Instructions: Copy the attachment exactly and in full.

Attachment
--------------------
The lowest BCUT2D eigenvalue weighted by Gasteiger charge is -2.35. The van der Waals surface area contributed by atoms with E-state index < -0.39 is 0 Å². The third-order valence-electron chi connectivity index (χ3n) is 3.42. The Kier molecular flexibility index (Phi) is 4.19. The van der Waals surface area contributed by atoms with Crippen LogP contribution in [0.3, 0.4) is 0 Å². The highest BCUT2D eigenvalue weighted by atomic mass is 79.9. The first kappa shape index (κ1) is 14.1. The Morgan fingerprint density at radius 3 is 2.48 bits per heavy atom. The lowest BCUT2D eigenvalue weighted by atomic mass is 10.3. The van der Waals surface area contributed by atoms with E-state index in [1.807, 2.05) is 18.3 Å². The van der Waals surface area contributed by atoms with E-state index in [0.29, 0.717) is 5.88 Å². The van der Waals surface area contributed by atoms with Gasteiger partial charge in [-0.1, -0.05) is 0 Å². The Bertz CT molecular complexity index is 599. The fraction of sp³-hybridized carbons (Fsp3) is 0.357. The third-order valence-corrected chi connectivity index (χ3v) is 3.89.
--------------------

The lowest BCUT2D eigenvalue weighted by Gasteiger charge is -2.35. The van der Waals surface area contributed by atoms with E-state index < -0.39 is 0 Å². The third-order valence-electron chi connectivity index (χ3n) is 3.42. The Kier molecular flexibility index (Phi) is 4.19. The van der Waals surface area contributed by atoms with Crippen LogP contribution in [0.3, 0.4) is 0 Å². The highest BCUT2D eigenvalue weighted by atomic mass is 79.9. The first kappa shape index (κ1) is 14.1. The Morgan fingerprint density at radius 3 is 2.48 bits per heavy atom. The lowest BCUT2D eigenvalue weighted by atomic mass is 10.3. The van der Waals surface area contributed by atoms with E-state index in [1.807, 2.05) is 18.3 Å². The van der Waals surface area contributed by atoms with E-state index in [0.29, 0.717) is 5.88 Å². The van der Waals surface area contributed by atoms with Gasteiger partial charge in [-0.1, -0.05) is 0 Å². The Bertz CT molecular complexity index is 599. The fraction of sp³-hybridized carbons (Fsp3) is 0.357. The third-order valence-corrected chi connectivity index (χ3v) is 3.89.